Results 1 to 10 of 10

Math Help - Second derivative

  1. #1
    Member
    Joined
    Dec 2008
    Posts
    92

    Second derivative

    I'm not sure how to find the second derivative of this:

     f(x) = (x) / (x-1)

    For the 1st derivative I got: (-1) / [ (x-1)^2 ]

    The answer for the 2nd derivative is:  (2) / [ (x-1)^3 ]

    But I can't see how they got it...

    Thanks in advance
    Follow Math Help Forum on Facebook and Google+

  2. #2
    Junior Member
    Joined
    Dec 2008
    Posts
    51
    you can find the second derivative the same way u found the first, by using the quotient rule where  u=-1  <br />
and v=(x-1)^2

    hope that helps
    Last edited by iLikeMaths; March 24th 2009 at 09:21 AM.
    Follow Math Help Forum on Facebook and Google+

  3. #3
    Junior Member
    Joined
    Mar 2009
    Posts
    53
    Quote Originally Posted by janedoe View Post
    I'm not sure how to find the second derivative of this:

     f(x) = (x) / (x-1)

    For the 1st derivative I got: (-1) / [ (x-1)^2 ]

    The answer for the 2nd derivative is:  (2) / [ (x-1)^3 ]

    But I can't see how they got it...

    Thanks in advance
    (-1)/(x-1)^2

    So, you do it in the same way as the first. Quotient rule, and then you've got a chain rule in the denominator.

    alternatively, you can bring the whole bottom up to the top,

    -1[(x-1)^-2]

    and just do the chain rule, so

    -1(-2)[(x-1)^-3] =

    2/(x-1)^3
    Follow Math Help Forum on Facebook and Google+

  4. #4
    Member
    Joined
    Dec 2008
    Posts
    92
    Quote Originally Posted by iLikeMaths View Post
    you can find the second derivative the same way u found the first, by using the quotient rule where  u=-1 <br />
and v=(x-1)^2

    hope that helps
    Well I tried that, and I got 2x-2 for the second derivative. However, the answer is not that. Where am I going wrong..I used the quotient rule like you said which makes sense.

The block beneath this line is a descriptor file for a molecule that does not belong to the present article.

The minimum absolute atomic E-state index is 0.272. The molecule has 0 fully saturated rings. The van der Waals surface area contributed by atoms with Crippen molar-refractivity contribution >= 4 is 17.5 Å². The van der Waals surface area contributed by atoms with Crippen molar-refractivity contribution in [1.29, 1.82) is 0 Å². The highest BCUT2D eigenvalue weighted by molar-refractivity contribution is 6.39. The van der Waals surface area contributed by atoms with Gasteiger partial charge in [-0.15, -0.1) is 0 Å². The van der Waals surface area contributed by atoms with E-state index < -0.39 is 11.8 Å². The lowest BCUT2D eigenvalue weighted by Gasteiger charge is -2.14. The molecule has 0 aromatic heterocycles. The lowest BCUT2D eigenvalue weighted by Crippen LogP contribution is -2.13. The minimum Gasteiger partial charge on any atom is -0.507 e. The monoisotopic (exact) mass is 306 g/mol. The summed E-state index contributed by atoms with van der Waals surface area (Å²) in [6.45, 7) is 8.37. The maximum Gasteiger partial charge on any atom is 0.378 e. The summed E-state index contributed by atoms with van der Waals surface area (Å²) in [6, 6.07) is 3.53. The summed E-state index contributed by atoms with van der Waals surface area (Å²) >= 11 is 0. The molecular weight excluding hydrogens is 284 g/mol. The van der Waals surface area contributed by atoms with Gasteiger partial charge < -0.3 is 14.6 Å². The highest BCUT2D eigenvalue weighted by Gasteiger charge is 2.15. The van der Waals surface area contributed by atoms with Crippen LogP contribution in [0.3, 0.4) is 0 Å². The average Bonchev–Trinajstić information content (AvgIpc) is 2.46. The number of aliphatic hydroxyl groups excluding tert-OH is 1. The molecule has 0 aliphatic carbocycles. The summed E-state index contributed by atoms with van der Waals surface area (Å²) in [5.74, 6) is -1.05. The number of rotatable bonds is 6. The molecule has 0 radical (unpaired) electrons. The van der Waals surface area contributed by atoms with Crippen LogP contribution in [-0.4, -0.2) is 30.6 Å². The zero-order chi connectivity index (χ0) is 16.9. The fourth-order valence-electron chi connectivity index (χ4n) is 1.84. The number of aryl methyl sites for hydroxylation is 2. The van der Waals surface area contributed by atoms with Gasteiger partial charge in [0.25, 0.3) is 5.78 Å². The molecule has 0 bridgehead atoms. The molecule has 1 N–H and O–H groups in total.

Follow Math Help Forum on Facebook and Google+

  5. #5
    Member
    Joined
    Dec 2008
    Posts
    92
    Quote Originally Posted by coolguy99 View Post
    (-1)/(x-1)^2

    So, you do it in the same way as the first. Quotient rule, and then you've got a chain rule in the denominator.

    alternatively, you can bring the whole bottom up to the top,

    -1[(x-1)^-2]

    and just do the chain rule, so

    -1(-2)[(x-1)^-3] =

    2/(x-1)^3

    We haven't learned this yet, so I would like to know how to do it without this rule (for ex. using the quotient rule, because I used the q.r. and got the wrong answer)
    Follow Math Help Forum on Facebook and Google+

  6. #6
    Junior Member
    Joined
    Dec 2008
    Posts
    51
    2x-2 is the same as 2(x-1) does that make any more sense.

    if u are not using the quotient rule, then what rule are you using
    Follow Math Help Forum on Facebook and Google+

  7. #7
    Member
    Joined
    Dec 2008
    Posts
    92
    Quote Originally Posted by iLikeMaths View Post
    2x-2 is the same as 2(x-1) does that make any more sense.

    if u are not using the quotient rule, then what rule are you using
    Yes I am using the quotient rule, but when I did I got 2x-2...yes that is the same as 2(x-1) but the answer is 2/(x-1)^3.....
    Follow Math Help Forum on Facebook and Google+

  8. #8
    Junior Member
    Joined
    Dec 2008
    Posts
    51
    first \frac{-1}{(x-1)^2}derivative

    using the quotient rule u=-1 and v=(x-2)^2 and \frac{du}{dx}=0 and \frac{dv}{dx}=2(x-1) and v^2 =(x-1)^4

    \frac{v\frac{du}{dx} - u\frac{dv}{dx}}{v^2}

    \frac{0 -(-2(x-1))}{(x-1)^4}

    \frac{2(x-1)}{(x-1)^4}

    \frac{2}{(x-1)^3}
    Follow Math Help Forum on Facebook and Google+

  9. #9
    Member
    Joined
    Dec 2008
    Posts
    92
    Ahh thank you so much, I was forgetting the bottom half of the quotient rule...so stupid of me!!

    Thanks for being so helpful
    Follow Math Help Forum on Facebook and Google+

  10. #10
    Junior Member
    Joined
    Dec 2008
    Posts
    51
    i thought so ..lol
    Follow Math Help Forum on Facebook and Google+

Similar Math Help Forum Discussions

  1. contuous weak derivative $\Rightarrow$ classic derivative ?
    Posted in the Differential Geometry Forum
    Replies: 2
    Last Post: April 22nd 2011, 03:37 AM
  2. Replies: 0
    Last Post: January 24th 2011, 12:40 PM
  3. [SOLVED] Definition of Derivative/Alt. form of the derivative
    Posted in the Calculus Forum
    Replies: 2
    Last Post: September 23rd 2010, 07:33 AM
  4. Derivative Increasing ==> Derivative Continuous
    Posted in the Differential Geometry Forum
    Replies: 2
    Last Post: February 23rd 2010, 11:58 AM
  5. Replies: 2
    Last Post: November 6th 2009, 03:51 PM

Search Tags


/mathhelpforum @mathhelpforum